About 20 percent of teenagers in Russia suffer from depression, compared to the Western European average of 5 percent, UNICEF global agency said in a report on Monday.
The data ties in with general figures for mental disorders among teenagers in countries of the former Communist bloc, which have undergone drastic changes in social and family structures, the United Nations’ children fund said in the report on childcare in Russia, presented at a press conference in Moscow.
Between 10 and 15 percent of Russian school students have severe depression that requires medical help, children psychologist Anna Kholmogorova of the Moscow State University of Psychology & Education said in a separate interview with RIA Novosti.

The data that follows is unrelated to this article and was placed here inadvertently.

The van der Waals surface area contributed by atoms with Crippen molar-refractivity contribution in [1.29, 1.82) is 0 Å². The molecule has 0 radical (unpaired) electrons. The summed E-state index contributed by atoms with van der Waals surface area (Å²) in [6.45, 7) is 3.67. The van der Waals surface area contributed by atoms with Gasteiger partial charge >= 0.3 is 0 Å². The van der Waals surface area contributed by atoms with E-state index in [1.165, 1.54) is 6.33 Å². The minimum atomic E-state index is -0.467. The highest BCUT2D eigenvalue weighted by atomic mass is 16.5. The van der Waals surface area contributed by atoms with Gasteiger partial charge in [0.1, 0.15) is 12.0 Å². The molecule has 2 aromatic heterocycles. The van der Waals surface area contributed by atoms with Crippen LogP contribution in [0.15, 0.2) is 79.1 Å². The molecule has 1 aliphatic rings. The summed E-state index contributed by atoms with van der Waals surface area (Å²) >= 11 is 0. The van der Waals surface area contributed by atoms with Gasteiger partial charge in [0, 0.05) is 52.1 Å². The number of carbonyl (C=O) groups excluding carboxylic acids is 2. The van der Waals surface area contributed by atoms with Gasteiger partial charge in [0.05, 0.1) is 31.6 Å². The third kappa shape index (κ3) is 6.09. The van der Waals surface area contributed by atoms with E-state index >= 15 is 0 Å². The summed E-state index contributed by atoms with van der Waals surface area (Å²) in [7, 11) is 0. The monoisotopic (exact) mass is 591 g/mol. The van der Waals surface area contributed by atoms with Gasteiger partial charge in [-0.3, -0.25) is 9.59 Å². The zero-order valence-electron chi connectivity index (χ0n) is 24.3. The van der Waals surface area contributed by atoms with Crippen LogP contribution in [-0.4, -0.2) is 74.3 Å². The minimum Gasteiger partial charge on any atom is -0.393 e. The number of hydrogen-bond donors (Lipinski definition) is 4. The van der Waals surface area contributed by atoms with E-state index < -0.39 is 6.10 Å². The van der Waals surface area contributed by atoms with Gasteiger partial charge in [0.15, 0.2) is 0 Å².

Alcohol and drug addiction are both symptoms and causes of mental disorders among teens, UNICEF said. Drug usage among the underage is slowly decreasing, but this is offset by children taking up alcohol ever earlier, with the number of officially registered alcoholics under 14 rising 60 percent in 2000-2009.
Teen suicides in Russia also far exceeded the global average of 10 cases per 100,000 people aged 15 to 19, the report said. Between 30 and 31 Russians per 100,000 in this age bracket were committing suicides every year in the 2000s, the report said.
Russia was hit by a string of teenager suicides in the last two weeks, with seven children aged between 12 and 15 taking their lives in separate incidents across the nation. Experts said the teenagers could have been following each others’ lead, thanks to the media coverage each received.